Sermon 23. Christian Reverence Seasons - Christ the King

"Serve the Lord with fear, and rejoice with trembling." Psalm ii. 11.

{295} WHY did Christ show Himself to so few witnesses after He rose from the dead? Because He was a King, a King exalted upon God's "Holy hill of Zion;" as the Psalm says which contains the text. Kings do not court the multitude, or show themselves as a spectacle at the will of others. They are the rulers of their people, and have their state as such, and are reverently waited on by their great men: and when they show themselves, they do so out of their condescension. They act by means of their servants, and must be sought by those who would gain favours from them.

Christ, in like manner, when exalted as the Only-begotten Son of God, did not mix with the Jewish people, as in the days of His humiliation. He rose from the grave in secret, and taught in secret for forty days, because "the government was upon His shoulder." He was no longer a servant washing His disciples' feet, and dependent on the wayward will of the multitude. He was the acknowledged Heir of all things. His throne {296} was established by a Divine decree; and those who desired His salvation, were bound to seek His face. Yet not even by those who sought was He at once found. He did not permit the world to approach Him rashly, or curiously to gaze on Him. Those only did He call beside Him who had been His friends, who loved Him. Those only He bade "ascend the hill of the Lord," who had "clean hands and a pure heart, who had not worshipped vanity nor sworn deceitfully." These drew near, and "saw the Lord God of Israel," and so were fitted to bear the news of Him to the people at large. He remained "in His holy temple;" they from Him proclaimed the tidings of His resurrection, and of His mercy, His free pardon offered to all men, and the promises of grace and glory which His death had procured for all who believe.

Thus are we taught to serve our risen Lord with fear, and rejoice with trembling. Let us pursue the subject thus opened upon us.—Christ's second sojourn on earth (after His resurrection) was in secret. The time had been when He "preached openly in the synagogues," and in the public ways; and openly wrought miracles such as man never did. Was there to be no end of His labours in our behalf? His death "finished" them; afterwards He taught His followers only. Who shall complain of His withdrawing Himself at last from the world, when it was of His own spontaneous loving-kindness that He ever showed Himself at all?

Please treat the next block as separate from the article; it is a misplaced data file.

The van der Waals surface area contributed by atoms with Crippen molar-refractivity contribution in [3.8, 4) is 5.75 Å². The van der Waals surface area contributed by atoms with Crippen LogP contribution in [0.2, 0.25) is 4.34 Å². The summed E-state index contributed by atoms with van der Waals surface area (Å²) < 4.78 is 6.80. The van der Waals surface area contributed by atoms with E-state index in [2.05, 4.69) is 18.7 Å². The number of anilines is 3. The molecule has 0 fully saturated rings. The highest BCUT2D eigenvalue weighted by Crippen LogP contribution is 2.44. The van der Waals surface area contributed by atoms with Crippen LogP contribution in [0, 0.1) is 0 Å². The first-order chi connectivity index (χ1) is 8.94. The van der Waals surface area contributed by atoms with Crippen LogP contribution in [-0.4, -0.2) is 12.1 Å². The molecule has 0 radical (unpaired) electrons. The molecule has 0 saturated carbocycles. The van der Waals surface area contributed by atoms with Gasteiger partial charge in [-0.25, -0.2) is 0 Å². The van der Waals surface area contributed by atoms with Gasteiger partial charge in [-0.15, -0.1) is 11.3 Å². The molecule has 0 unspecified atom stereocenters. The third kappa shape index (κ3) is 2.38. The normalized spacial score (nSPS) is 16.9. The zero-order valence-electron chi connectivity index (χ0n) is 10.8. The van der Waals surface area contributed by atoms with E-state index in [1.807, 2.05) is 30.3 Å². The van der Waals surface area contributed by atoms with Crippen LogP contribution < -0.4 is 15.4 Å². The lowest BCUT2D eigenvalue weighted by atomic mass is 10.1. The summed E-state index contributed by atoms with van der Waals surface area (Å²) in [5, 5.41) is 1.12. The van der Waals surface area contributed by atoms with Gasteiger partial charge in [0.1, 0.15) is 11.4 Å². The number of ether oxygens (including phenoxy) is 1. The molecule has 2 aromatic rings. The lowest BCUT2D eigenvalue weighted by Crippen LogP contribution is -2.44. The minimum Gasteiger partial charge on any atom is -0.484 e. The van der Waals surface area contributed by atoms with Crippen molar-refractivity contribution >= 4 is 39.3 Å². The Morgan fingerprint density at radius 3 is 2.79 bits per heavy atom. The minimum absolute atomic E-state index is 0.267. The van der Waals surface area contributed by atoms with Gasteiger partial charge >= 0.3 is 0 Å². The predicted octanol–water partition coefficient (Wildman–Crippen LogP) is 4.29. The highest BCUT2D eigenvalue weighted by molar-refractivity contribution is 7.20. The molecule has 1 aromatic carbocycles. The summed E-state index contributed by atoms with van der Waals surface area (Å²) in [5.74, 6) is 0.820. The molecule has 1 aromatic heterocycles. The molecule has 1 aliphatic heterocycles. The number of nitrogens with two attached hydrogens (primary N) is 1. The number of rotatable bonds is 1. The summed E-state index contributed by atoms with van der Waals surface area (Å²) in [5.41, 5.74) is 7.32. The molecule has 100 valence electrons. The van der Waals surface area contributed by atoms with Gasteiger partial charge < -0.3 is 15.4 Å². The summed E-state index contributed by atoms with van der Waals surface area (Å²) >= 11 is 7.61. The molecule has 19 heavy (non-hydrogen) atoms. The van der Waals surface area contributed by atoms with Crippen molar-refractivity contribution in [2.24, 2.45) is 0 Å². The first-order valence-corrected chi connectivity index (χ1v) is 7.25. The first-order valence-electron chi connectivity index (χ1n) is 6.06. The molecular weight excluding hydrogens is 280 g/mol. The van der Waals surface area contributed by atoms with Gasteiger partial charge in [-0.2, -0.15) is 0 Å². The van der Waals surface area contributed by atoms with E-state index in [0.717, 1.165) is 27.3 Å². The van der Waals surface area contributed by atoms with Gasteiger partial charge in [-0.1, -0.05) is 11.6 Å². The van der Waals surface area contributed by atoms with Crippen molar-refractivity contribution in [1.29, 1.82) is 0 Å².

Yet it must be borne in mind, that even before He entered into His glory, Christ spoke and acted as a King. It must not be supposed that, even in the days {297} of His flesh, He could forget who He was, or "behave Himself unseemly" by any weak submission to the will of the Jewish people. Even in the lowest acts of His self-abasement, still He showed His greatness. Consider His conduct when He washed St. Peter's feet, and see if it were not calculated (assuredly it was) to humble, to awe, and subdue the very person to whom He ministered. When He taught, warned, pitied, prayed for, His ignorant hearers, He never allowed them to relax their reverence or to overlook His condescension. Nay, He did not allow them to praise Him aloud, and publish His acts of grace; as if what is called popularity would be a dishonour to His holy name, and the applause of men would imply their right to censure. The world's praise is akin to contempt. Our Lord delights in the tribute of the secret heart. Such was His conduct in the days of His flesh. Does it not interpret His dealings with us after His resurrection? He who was so reserved in His communications of Himself, even when He came to minister, much more would withdraw Himself from the eyes of men when He was exalted over all things.